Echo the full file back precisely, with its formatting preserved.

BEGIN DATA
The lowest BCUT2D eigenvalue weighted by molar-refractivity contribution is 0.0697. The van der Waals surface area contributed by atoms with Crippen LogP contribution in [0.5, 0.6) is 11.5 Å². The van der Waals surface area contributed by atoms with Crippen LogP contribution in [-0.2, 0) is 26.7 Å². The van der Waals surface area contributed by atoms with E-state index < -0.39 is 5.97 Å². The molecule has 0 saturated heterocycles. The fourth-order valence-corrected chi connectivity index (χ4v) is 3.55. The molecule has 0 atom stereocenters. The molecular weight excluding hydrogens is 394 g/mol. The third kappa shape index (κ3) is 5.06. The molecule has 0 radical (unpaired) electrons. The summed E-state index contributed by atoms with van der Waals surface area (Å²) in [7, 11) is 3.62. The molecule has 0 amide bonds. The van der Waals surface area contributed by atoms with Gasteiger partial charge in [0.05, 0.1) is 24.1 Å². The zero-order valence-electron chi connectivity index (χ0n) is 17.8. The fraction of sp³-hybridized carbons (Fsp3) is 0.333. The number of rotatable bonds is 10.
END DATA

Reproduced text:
The lowest BCUT2D eigenvalue weighted by molar-refractivity contribution is 0.0697. The van der Waals surface area contributed by atoms with Crippen LogP contribution in [0.5, 0.6) is 11.5 Å². The van der Waals surface area contributed by atoms with Crippen LogP contribution in [-0.2, 0) is 26.7 Å². The van der Waals surface area contributed by atoms with E-state index < -0.39 is 5.97 Å². The molecule has 0 saturated heterocycles. The fourth-order valence-corrected chi connectivity index (χ4v) is 3.55. The molecule has 0 atom stereocenters. The molecular weight excluding hydrogens is 394 g/mol. The third kappa shape index (κ3) is 5.06. The molecule has 0 radical (unpaired) electrons. The summed E-state index contributed by atoms with van der Waals surface area (Å²) in [7, 11) is 3.62. The molecule has 0 amide bonds. The van der Waals surface area contributed by atoms with Gasteiger partial charge in [0.05, 0.1) is 24.1 Å². The zero-order valence-electron chi connectivity index (χ0n) is 17.8. The fraction of sp³-hybridized carbons (Fsp3) is 0.333. The number of rotatable bonds is 10.